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Daily Reads: Good Reasons for Jessica Williams to Not Want Jon Stewart’s ‘Daily Show’ Job, the Sad Fate of the First Black Oscar Winner, and more

Daily Reads: Good Reasons for Jessica Williams to Not Want Jon Stewart's 'Daily Show' Job, the Sad Fate of the First Black Oscar Winner, and more

Jessica Williams

Criticwire’s Daily Reads brings today’s essential
news stories and critical pieces to you.

1. Jessica Williams’ Good Reasons. Jessica Williams took her name off the list of possible “The Daily Show” hosts, and she was frustrated when others claimed to have a better idea of what she should do than her. Alyssa Rosenberg of The Washington Post wrote about why Williams has reasons not to want to take the job.

Williams has appeared in 97 episodes of “The Daily Show” since her debut in 2012. That’s certainly a regular commitment, but it’s not close to the anchor’s pace. And it’s left her with time to do a stint on “Girls” as one of Hannah Horvath’s (Lena Dunham) co-workers at a sponsored content project at GQ and to appear in movies like “Tap Shoes & Violins” and “People, Places, Things.” At 25, preserving some flexibility to pursue multiple potential career paths might make more sense for Williams than locking herself into the fake news business. Read more.

2. The Rise of Feelings Journalism. When Williams said she was extremely underqualified for the job, Esther Bloom of The Billfold wrote an article assuming that Williams needed a big “Lean In” to be convinced otherwise; Williams and others weren’t pleased. The New Republic’s Phoebe Maltz Bovy wrote about how Bloom’s piece is the latest example of an insidious trend, “Feelings Journalism.”

It involves a writer making an argument based on what they imagine someone else is thinking, what they feel may be another person’s feelings. The realm of fact, of reporting, has been left behind. This is especially tricky when a white writer projects onto a black one. In an xoJane piece last year, “It Happened To Me: There Are No Black People In My Yoga Classes And I’m Suddenly Feeling Uncomfortable With It,” Jen Caron described the myriad emotions she felt an overweight black woman in her yoga class might be feeling: “Over the course of the next hour, I watched as her despair turned into resentment and then contempt. I felt it all directed toward me and my body.” Gawker pounced, but it felt almost too easy. Looking back on this now, a line from “Broad City” comes to mind: “Sometimes, you’re so anti-racist that you’re actually really racist.” Read more.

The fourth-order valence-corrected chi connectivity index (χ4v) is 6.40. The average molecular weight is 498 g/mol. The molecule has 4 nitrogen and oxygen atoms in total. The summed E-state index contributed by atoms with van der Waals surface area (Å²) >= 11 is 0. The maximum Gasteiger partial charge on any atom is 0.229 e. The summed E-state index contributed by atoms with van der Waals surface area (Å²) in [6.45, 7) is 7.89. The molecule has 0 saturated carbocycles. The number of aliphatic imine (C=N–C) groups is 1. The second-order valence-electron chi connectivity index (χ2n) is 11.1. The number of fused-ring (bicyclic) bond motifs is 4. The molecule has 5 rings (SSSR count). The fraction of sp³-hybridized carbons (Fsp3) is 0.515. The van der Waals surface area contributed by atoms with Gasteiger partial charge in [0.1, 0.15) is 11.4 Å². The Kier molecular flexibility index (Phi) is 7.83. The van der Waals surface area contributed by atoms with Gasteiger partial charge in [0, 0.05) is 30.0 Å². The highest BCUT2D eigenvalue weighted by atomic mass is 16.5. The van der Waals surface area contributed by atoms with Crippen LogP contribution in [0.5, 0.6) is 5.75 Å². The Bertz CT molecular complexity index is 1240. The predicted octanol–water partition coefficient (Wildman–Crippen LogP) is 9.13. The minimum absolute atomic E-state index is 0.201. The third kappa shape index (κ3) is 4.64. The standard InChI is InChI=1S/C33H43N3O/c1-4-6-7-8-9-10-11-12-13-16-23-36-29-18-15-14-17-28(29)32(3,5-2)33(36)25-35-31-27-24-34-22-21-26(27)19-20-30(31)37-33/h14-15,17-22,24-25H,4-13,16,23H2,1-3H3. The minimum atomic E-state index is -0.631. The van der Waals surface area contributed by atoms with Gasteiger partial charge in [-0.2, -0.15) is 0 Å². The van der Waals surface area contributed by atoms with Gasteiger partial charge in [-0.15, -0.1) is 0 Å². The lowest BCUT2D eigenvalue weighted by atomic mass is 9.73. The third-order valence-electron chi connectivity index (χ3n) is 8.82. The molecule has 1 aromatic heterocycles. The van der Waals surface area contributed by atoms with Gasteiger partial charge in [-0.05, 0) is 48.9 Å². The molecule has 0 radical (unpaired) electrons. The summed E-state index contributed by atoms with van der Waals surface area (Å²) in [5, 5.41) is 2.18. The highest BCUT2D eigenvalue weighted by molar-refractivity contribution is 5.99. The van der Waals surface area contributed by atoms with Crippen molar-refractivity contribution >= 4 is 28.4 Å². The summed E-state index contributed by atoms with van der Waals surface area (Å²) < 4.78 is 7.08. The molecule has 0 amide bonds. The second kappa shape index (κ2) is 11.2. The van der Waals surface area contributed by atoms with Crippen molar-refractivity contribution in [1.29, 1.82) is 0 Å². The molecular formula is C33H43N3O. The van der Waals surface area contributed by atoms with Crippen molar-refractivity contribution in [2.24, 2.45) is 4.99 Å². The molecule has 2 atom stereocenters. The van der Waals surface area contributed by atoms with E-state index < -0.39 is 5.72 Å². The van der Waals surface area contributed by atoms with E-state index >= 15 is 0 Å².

3. The Proper Way to Watch Michael BayWhen Javi Grillo-Marxuach was a kid, he was outraged when his father was less than thrilled by “Star Wars” because he grew up watching “Flash Gordon,” but he’s grown to understand that disconnect. Grillo-Marxuach talks about the joys of growing jaded, and about his father’s advice about the proper way to watch “Transformers: Revenge of the Fallen.”

“A GREAT film.” 

“What are you talking about, papi?” I replied, “Are you sure you heard me right?” 

“I did… and I have seen that film: in IMAX.” 

“And you weren’t horrified by the endless onslaught of cliched images, the frenetic ADD cutting, the horrible stereotypes, and the interminable action sequences?”